Knowing advocacy types and how to get patients involved in advocating for themselves is a key topic in the medical world as drug access can become a confusing issue to tackle. A group of panelists at the 2022 NICA Annual Conference explained how clinicians can help their patients.
A panel led by Alicia Barron, LGSW, the director of patient empowerment Infusion Access Foundation in Austin, Texas, was brought together at the 2022 National Infusion Center Association Annual Conference to help clinicians empower their patients. She was joined by Estela Lajthia, PharmD, a clinical pharmacist embedded in the Inflammatory Bowel Disease clinic within the gastroenterology department at Ochsner Health in New Orleans, Louisiana and Andrea Perryman, a patient advocate.
There are 3 types of patient advocacy, Barron explained, legislative, payor, and patient.1
Legislative advocacy is working with lawmakers to support a specific cause. Barron gave the example of how her organization often focuses on the access issues that many patients face and tries to implement laws to improve access. Lajthia said that one does not need to be a lobbyist to make legal change, and everyone should do what they can to lend their voice to legal change.
Payer advocacy, for which there is no clear definition according to Lajthia, involve insurance companies. So, using payer advocacy is using insurance companies to get better decision making, cover more locations, and greater access for patients who need their services. This can be difficult as clinicians not only have to get drugs covered, but also have the place where the treatment can take place. There are times when a drug will be covered but finding a place where that patient can take that medication can be difficult because of office or hospital policies.
In regard to being a better payer advocate, Lajthia recommended hiring someone to be in charge of prior authorizations as it can become quite overwhelming. “[An] American Medical Association survey showed that medical staff takes up almost 2 business days out of their entire week to do all the group operations,” said Lajthia.Further, 40% of physicians have people dedicated to prior authorizations.2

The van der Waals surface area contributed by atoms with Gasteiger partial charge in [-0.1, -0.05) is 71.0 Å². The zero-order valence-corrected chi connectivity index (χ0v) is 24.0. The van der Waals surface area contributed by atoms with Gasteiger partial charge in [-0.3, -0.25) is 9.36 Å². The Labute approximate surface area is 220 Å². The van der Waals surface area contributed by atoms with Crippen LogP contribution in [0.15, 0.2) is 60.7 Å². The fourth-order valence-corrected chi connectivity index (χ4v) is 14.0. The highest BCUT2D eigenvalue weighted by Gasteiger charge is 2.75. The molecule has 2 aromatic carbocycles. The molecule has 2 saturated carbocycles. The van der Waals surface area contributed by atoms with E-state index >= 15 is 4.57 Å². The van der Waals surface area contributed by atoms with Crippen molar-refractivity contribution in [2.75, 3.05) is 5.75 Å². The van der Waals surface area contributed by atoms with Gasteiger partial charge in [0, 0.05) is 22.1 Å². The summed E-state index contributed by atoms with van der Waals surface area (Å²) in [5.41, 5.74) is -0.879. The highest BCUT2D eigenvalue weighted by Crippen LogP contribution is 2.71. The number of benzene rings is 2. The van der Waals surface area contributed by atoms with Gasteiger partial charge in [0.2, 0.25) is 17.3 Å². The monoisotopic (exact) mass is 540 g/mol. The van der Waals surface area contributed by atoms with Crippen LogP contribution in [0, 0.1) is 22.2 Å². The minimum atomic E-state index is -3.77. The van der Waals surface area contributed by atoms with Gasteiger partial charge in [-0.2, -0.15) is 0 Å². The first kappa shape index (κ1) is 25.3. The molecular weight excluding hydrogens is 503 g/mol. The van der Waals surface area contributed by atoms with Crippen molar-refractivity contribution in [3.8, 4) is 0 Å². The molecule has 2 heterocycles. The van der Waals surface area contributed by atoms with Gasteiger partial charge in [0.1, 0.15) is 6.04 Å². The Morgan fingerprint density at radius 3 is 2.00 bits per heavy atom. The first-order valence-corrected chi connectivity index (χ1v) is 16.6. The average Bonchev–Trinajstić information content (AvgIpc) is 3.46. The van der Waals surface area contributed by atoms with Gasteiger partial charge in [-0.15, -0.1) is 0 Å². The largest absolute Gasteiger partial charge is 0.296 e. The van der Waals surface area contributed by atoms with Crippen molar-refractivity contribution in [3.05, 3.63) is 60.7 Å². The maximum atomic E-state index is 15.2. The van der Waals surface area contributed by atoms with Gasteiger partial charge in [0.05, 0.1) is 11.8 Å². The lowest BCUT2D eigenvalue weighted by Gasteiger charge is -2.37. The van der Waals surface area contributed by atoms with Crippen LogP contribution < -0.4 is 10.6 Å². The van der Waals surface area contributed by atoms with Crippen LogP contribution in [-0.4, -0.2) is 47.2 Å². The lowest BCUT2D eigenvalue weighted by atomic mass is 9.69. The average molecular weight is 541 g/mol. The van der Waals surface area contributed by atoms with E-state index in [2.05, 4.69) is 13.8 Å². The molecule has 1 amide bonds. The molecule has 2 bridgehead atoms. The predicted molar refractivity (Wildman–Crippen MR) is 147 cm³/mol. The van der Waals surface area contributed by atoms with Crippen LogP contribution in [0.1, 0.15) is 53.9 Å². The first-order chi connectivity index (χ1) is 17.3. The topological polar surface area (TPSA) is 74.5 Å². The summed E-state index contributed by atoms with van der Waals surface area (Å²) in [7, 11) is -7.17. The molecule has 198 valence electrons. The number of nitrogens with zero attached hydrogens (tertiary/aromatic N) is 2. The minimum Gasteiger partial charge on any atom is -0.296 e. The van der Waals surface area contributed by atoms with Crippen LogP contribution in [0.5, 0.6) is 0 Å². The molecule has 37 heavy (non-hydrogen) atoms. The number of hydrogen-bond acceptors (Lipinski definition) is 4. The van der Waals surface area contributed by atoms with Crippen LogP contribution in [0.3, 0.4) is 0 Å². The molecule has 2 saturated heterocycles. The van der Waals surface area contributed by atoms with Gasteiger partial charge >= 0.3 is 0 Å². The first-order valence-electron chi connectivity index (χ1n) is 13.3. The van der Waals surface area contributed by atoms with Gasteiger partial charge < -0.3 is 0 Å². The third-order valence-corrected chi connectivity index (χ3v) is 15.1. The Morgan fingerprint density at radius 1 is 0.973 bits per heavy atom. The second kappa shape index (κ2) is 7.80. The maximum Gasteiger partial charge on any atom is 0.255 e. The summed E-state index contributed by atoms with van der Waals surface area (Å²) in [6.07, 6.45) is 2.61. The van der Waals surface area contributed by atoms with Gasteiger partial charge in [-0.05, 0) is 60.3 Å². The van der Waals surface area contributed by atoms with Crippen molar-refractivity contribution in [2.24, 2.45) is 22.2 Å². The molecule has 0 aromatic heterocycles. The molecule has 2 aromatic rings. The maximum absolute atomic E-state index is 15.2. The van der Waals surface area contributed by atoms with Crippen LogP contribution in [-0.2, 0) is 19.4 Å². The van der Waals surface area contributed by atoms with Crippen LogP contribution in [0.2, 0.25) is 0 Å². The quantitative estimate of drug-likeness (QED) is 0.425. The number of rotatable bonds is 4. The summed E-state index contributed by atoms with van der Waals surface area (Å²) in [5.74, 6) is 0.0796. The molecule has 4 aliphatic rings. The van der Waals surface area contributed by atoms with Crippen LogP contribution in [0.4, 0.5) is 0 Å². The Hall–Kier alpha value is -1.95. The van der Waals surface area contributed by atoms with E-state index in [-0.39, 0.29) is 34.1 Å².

Another way to improve payer advocacy is using resources from disease advocacy organizations. Not only can physicians find different ways to get medications covered thus helping staff, but also they can build resources to give patients. Lastly, Lajthia suggested giving patients a realistic timeline for medication coverage. This way a treatment regimen can be created to prevent any flare ups in the meantime.
As the physician is working to create better health care access, a patient can take steps to empower themselves to do the same. Patient advocacy starts with access to resources, Perryman explained. Patients can take charge of their care by advocating with physicians, employers, hospitals, pharmacies, or other various stakeholders in the health system, according to Perryman, “I think that successful self-advocacy ensures that the patient's needs and goals are identified and are set,” she said.
Patients who feel confident in bringing up their concerns can build confidence and hope for care, especially with chronic conditions, Perryman explained, This confidence can mean going to find a second opinion or trying a new medication. The 4 reasons Perryman believes patient advocacy to be important are:
“I think it's important to help the patient realize that they're the captain of this team,” Barron said. “I think that version of self-advocacy really brings that autonomy back to the patients and that's really key to why patient stories matter. You can go and tell people statistics until the cows come home, but until you put a face to it…you're not really able to sell that change.”
To help empower patients, some key factors include helping making health care easier to understand. For many patients, health care can be complicated, and they can be intimidated to try to challenge what is happening Perrymen said. Including patients in the decision making on their treatment is another way to strengthen not only the clinician-patient relationship but improve their knowledge on their condition. Another important factor is providing information on resources patients can use to both get support from other patients, health providers connections, but also create change.
“I can't tell you how many patients I've talked to who feel like they're going to insult their doctor if they go get a second opinion and not insulting anybody.,” Barron commented. “In fact, any doctor worth their salt [will encourage a] second opinion.”